There is an old steeple in the thick of a maritime forest on the narrow strip of land between Back Bay and the Atlantic Ocean. Were it not for the state line, this thin strip of sandy land would be part of the Outer Banks. It is the most isolated part of the coast in Virginia.
While there is a steeple, the church is long gone and so are the people. No one has lived there since the 1970's.
All that remains are the steeple, covered in lichen, and the cemetery. Under the muted cast beneath the live oak trees, the only color are green, brown and grey.
The name Wash Woods comes from the fact that the ocean, during tropical storms of summer and nor'easters of winter, would wash over the community of fisherman and farmers. Some say it was a hurricane in the 1930's that pushed so much saltwater over the land that the soil itself was ruined and could no longer support the farming. I do not think this is true. I suspect it was the modernization of the 1950's and 60's that left the village too isolated to survive.
I have been there twice over the years. It is not an easy place to reach. Last time, a few years ago, I rode a bike several miles through Back Bay National Wildlife Refuge and False Cape State Park (the least attended of all state park in Virginia, because it is in fact so hard to get to). This time I spent $8.00 and rode the tram, something called the Blue Goose Express. Even then, there is still a hike across the dunes and through the forest to reach Wash Woods.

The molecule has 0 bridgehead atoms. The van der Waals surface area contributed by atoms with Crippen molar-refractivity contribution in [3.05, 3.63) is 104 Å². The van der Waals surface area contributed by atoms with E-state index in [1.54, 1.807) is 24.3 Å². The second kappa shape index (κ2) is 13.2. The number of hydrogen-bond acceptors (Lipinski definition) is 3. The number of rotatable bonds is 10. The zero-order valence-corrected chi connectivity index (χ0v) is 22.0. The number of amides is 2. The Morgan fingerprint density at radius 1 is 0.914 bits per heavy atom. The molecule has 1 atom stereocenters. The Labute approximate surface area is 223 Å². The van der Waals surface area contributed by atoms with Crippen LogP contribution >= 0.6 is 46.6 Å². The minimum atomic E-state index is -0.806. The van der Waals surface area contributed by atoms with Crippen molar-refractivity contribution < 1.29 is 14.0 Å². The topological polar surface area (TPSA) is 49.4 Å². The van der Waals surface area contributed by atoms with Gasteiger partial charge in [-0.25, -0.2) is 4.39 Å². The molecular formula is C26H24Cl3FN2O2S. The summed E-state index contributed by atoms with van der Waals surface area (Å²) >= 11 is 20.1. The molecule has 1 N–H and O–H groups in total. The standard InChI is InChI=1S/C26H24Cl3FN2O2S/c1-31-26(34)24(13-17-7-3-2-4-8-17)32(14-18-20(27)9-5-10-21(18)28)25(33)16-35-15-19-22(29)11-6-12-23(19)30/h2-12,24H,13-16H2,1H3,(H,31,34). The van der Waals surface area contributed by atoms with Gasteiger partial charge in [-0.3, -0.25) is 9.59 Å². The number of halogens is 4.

I am not the only one that goes there. Someone visits and leaves sea shells and silk flowers at the headstones in the cemetery.
When it was time to the leave the driver said "Let's head to the tram." "Thanks, but I'll walk out" I told him. "To where?" he said with indignation. "To my car at the visitor center." He looked at me very skeptically, doubting that I knew it was about eight miles walking in sand to get back to the parking lot. I told him I had done it before. It was an easy decision for me to trade sore leg muscles of tomorrow for a nice walk today.
I climbed over the dunes, dunes built during the depression to keep out the waves that washed over Wash Woods, to the ocean and headed into a cool north wind, enjoying the view and thinking about people who lived their lives on the narrow strip of sand. I envied the simplicity of their lives, admired their tenacity and appreciated what I could learn from them.